DOT safety office faces possible shutdown

DOT safety office faces possible shutdown

The head of the Office of Motor Carriers, which is responsible for truck and commercial vehicle safety, said Monday in an internal memo to her employees that they are to stop enforcement of those safety laws-and may have to shut down border inspections once President Clinton signs the fiscal 2000 Transportation appropriations bill.

OMC Program Manager Julie Cirillo, writing in an e-mail obtained Wednesday by CongressDaily, said, "The members of the enforcement team will be reassigned to perform other duties in the resource centers or in division offices ... No work will be done on any enforcement action. I will not be issuing any final orders. At this point it is not entirely clear what will happen to the border inspectors, but it is likely that they will not be able to continue safety inspections at the border."

Cirillo later added that employees "who are working on enforcement actions with the IG, FBI, or U.S. Attorney will have to cease these operations until further notice."

The situation is the result of House Transportation Appropriations Subcommittee Chairman Frank Wolf, R-Va., adding language to the Transportation appropriations bill that prohibits funding of the OMC until it is moved out from under the control of the Federal Highway Administration.

Wolf for the past two years has sought to shift oversight of commercial trucks, buses and other vehicles from the FHWA to an independent unit reporting directly to the Transportation secretary. House Transportation and Infrastructure Chairman Bud Shuster, R-Pa., has passed such a bill out of his committee, but it has yet to see House or Senate action.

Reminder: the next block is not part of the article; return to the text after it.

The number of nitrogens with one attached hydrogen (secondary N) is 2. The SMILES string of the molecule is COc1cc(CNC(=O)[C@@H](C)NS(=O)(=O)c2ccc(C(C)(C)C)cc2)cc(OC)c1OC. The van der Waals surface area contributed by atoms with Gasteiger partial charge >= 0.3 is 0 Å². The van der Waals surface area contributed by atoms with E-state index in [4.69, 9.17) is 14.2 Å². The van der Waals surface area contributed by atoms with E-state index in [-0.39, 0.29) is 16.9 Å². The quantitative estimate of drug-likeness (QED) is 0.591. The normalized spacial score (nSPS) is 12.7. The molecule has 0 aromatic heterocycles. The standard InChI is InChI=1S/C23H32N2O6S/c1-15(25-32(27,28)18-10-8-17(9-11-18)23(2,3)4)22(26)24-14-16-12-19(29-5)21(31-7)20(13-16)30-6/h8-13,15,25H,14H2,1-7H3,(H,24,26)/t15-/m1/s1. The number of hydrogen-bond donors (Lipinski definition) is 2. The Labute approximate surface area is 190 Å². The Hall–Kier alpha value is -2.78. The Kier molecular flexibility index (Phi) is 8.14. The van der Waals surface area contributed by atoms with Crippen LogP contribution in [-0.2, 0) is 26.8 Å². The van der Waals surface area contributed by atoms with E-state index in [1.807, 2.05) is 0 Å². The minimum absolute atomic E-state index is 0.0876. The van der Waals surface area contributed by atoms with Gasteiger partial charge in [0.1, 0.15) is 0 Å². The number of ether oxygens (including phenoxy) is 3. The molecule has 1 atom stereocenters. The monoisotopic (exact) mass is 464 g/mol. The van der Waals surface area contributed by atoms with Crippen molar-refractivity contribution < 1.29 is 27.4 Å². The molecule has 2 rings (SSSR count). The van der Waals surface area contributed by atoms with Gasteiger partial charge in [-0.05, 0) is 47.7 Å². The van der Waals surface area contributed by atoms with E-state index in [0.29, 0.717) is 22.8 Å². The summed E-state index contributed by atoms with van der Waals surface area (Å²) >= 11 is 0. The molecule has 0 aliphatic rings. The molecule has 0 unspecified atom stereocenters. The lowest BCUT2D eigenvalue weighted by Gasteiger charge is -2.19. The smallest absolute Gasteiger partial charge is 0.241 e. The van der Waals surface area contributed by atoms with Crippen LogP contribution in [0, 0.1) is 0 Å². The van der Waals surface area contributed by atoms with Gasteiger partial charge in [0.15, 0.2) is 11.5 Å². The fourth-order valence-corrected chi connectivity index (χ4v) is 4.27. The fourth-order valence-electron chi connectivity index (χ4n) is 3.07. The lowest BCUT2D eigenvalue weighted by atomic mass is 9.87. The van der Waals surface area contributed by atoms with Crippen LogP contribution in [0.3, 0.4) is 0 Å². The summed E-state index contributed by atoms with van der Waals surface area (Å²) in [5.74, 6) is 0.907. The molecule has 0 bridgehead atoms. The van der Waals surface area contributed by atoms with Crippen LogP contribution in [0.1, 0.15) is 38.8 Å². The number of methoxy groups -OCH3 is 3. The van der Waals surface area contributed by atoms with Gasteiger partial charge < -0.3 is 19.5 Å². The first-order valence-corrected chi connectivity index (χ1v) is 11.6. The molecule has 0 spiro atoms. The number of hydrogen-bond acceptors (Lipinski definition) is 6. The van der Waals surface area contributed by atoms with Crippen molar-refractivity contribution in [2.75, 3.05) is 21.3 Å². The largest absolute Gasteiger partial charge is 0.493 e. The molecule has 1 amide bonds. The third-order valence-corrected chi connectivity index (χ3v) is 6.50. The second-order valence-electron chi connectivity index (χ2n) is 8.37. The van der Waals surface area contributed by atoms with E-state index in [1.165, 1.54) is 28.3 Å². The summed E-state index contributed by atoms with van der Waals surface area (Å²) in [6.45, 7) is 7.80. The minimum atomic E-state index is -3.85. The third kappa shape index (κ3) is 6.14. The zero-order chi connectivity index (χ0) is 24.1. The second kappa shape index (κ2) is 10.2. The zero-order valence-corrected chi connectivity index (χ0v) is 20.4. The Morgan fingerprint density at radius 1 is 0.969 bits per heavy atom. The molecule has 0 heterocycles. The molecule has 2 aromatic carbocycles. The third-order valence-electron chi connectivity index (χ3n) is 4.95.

Meanwhile, the fiscal 2000 Transportation appropriations conference report is heading to the White House with Wolf's provision.

Transportation Secretary Slater declined Monday to say if the president would sign the bill, citing cuts in FAA funding. Slater did not mention the truck safety enforcement provision, although aides later said he is concerned about it as well.

Wolf aides said Slater can shift responsibility for truck and commercial vehicle safety out of the FHWA to under his direct command "with the stroke of a pen."

And Cirillo, in her memo, indicated Slater plans to do that. But such action will only affect the chain of command. Current law vests enforcement of truck safety laws with the FHWA administrator, which cannot be changed without legislation.

OMC's Cirillo wrote: "Our inability to carry on any enforcement action is the result of legislation that assigns this responsibility specifically to the Federal Highway Administrator, and since the appropriations bill prohibits the FHWA from spending any funds on motor carrier programs, this function will not be carried out by any entity ... We are not sure how long this situation will last, but certainly until either Congress 'fixes' it or Congress passes legislation creating a new administration."

A DOT spokesman Wednesday would say only, "We'll make every effort to enforce the safety laws on the books," and added that the status of border inspections is still being determined. But administration officials will have more to say when they are called before Shuster's committee Thursday.